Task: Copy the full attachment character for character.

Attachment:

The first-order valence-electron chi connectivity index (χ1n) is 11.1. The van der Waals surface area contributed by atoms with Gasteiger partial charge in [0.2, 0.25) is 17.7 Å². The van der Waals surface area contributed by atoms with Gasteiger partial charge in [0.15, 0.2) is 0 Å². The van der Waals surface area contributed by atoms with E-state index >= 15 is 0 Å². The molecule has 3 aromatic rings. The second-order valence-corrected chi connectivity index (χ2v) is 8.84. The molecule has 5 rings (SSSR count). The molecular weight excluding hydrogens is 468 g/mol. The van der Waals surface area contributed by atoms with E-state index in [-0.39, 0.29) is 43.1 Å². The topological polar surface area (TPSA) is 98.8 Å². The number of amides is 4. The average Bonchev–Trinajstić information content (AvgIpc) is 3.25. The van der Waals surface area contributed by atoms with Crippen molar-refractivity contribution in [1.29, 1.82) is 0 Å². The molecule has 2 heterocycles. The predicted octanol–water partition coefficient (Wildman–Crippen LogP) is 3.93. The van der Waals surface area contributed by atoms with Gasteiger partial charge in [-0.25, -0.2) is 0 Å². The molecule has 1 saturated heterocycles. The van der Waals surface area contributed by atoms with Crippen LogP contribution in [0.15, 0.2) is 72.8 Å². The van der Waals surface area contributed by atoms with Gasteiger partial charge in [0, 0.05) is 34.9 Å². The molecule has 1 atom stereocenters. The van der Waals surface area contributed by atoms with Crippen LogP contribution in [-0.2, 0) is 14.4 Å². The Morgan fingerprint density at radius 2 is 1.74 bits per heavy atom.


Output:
The first-order valence-electron chi connectivity index (χ1n) is 11.1. The van der Waals surface area contributed by atoms with Gasteiger partial charge in [0.2, 0.25) is 17.7 Å². The van der Waals surface area contributed by atoms with Gasteiger partial charge in [0.15, 0.2) is 0 Å². The van der Waals surface area contributed by atoms with E-state index >= 15 is 0 Å². The molecule has 3 aromatic rings. The second-order valence-corrected chi connectivity index (χ2v) is 8.84. The molecule has 5 rings (SSSR count). The molecular weight excluding hydrogens is 468 g/mol. The van der Waals surface area contributed by atoms with E-state index in [-0.39, 0.29) is 43.1 Å². The topological polar surface area (TPSA) is 98.8 Å². The number of amides is 4. The average Bonchev–Trinajstić information content (AvgIpc) is 3.25. The van der Waals surface area contributed by atoms with Crippen molar-refractivity contribution in [1.29, 1.82) is 0 Å². The molecule has 2 heterocycles. The predicted octanol–water partition coefficient (Wildman–Crippen LogP) is 3.93. The van der Waals surface area contributed by atoms with Gasteiger partial charge in [-0.25, -0.2) is 0 Å². The molecule has 1 saturated heterocycles. The van der Waals surface area contributed by atoms with Crippen LogP contribution in [0.15, 0.2) is 72.8 Å². The van der Waals surface area contributed by atoms with Gasteiger partial charge in [0, 0.05) is 34.9 Å². The molecule has 1 atom stereocenters. The van der Waals surface area contributed by atoms with Crippen LogP contribution in [-0.2, 0) is 14.4 Å². The Morgan fingerprint density at radius 2 is 1.74 bits per heavy atom.